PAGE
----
For Immediate Release: September 5, 2017
Contact: Jareyah Bradley, 908.242.4822, jareyah [at] balestramedia.com
Where the DACA Program Ends, A More Permanent Legislative Solution for Immigrant Youth Must Begin, Says the Immigrant Legal Resource Center
Today, the Trump Administration ended the Deferred Action for Childhood Arrivals (DACA) program. The Administration’s directive instructs the U.S. Citizenship and Immigration Services (USCIS) to stop accepting initial applications for DACA and it will discontinue renewing DACA applications as of March 5, 2018.
The end of DACA means that more than 780,000 individuals who grew up in this country and have benefited from this program under both the Obama and Trump administrations will now lose access to work authorization over the course of the next two years and become at risk of deportation by federal immigration authorities. With nearly a million successful applications, the DACA program has enabled young people to strengthen our labor force, grow our federal, state and local tax pools, attend college, support their households, drive and travel without fear, and demonstrate leadership through increased civic engagement.
Sally Kinoshita, Deputy Director at the Immigrant Legal Resource Center, issued the following statement:
“After launching a race-baiting presidential campaign that scapegoated immigrants, and on the heels of the white supremacist violence in Charlottesville and President Trump’s pardon of known illegal racial profiler Sheriff Joe Arpaio, the Administration must demonstrate through clear action and leadership that ending the DACA program is not part of a white supremacist agenda that is threatening our communities.
“With the DACA program in place, we worked for years helping the federal government assure young people that those who are part of our communities and were willing to contribute could come out of the shadows. Of those who did so by applying for DACA, nearly 90 percent are now working, adding billions of dollars to our economy and helping schools, communities, workplaces and families thrive in ways that benefit all Americans. The majority of Americans support Dreamers – the young immigrants who grew up here. Why would we end such a successful program? How can President Trump explain that this is not another way he is placing communities of color in the crosshairs?
“The Trump Administration must ensure that renewal applications and pending initial applications are timely adjudicated to avoid delays in eligible individuals participating in this program. And the Trump Administration must immediately reassure Dreamers that their trust in the federal government was not misplaced and that immigration agents will not arrest, detain or deport the hundreds of thousands of young people who now feel a heightened risk.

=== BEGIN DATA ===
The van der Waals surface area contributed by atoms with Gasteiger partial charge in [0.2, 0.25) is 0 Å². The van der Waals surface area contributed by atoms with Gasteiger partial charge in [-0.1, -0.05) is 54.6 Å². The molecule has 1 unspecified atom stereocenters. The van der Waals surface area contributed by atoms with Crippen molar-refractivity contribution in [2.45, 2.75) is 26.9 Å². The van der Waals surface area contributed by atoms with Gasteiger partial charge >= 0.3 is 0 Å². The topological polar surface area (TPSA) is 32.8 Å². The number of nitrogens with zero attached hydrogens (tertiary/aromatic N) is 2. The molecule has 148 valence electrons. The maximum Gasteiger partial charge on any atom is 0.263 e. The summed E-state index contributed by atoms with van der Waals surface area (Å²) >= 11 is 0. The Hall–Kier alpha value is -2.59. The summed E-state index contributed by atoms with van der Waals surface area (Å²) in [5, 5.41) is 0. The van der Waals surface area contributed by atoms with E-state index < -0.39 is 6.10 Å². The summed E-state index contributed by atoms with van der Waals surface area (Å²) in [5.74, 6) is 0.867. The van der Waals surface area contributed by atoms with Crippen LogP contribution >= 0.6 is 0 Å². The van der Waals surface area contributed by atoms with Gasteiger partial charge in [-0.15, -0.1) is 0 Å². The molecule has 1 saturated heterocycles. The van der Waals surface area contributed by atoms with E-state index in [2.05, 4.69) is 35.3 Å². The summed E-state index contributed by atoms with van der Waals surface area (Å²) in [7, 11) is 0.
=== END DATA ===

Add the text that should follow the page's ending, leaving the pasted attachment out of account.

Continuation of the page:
“The White House must show strong support and leadership to pass legislation to protect the nearly two million young people and their families, recognizing the benefits that employers, schools, taxpayers, and families gained by including these young people more fully in society.”
An Immigrant Legal Resource Center report found that 87 percent of DACA recipients are currently employed by U.S. businesses and ending DACA would result in an estimated $3.4 billion in turnover costs to employers and the loss of $24.6 billion in contributions to Social Security and Medicare over a decade. The ILRC strongly encourages Congress to pass the DREAM Act, which would provide young immigrants who have graduated high school, are pursuing higher education, or serving in the military, a path to citizenship. In the interim, passing the BRIDGE Act, would provide employment authorization and protection from deportation for individuals who currently hold and are eligible for DACA.
The ILRC leads the Ready California coalition to ensure all eligible immigrant youth in the state are enrolled in DACA. The community resources developed by ILRC for those who applied for the program can be found at https://ready-california.org/resource/.
About the Immigrant Legal Resource Center
The Immigrant Legal Resource Center (ILRC) is a national nonprofit that works with immigrants, community organizations, legal professionals, law enforcement, and policy makers to build a democratic society that values diversity and the rights of all people. Through community education programs, legal training & technical assistance, and policy development & advocacy, the ILRC’s mission is to protect and defend the fundamental rights of immigrant families and communities. www.ilrc.org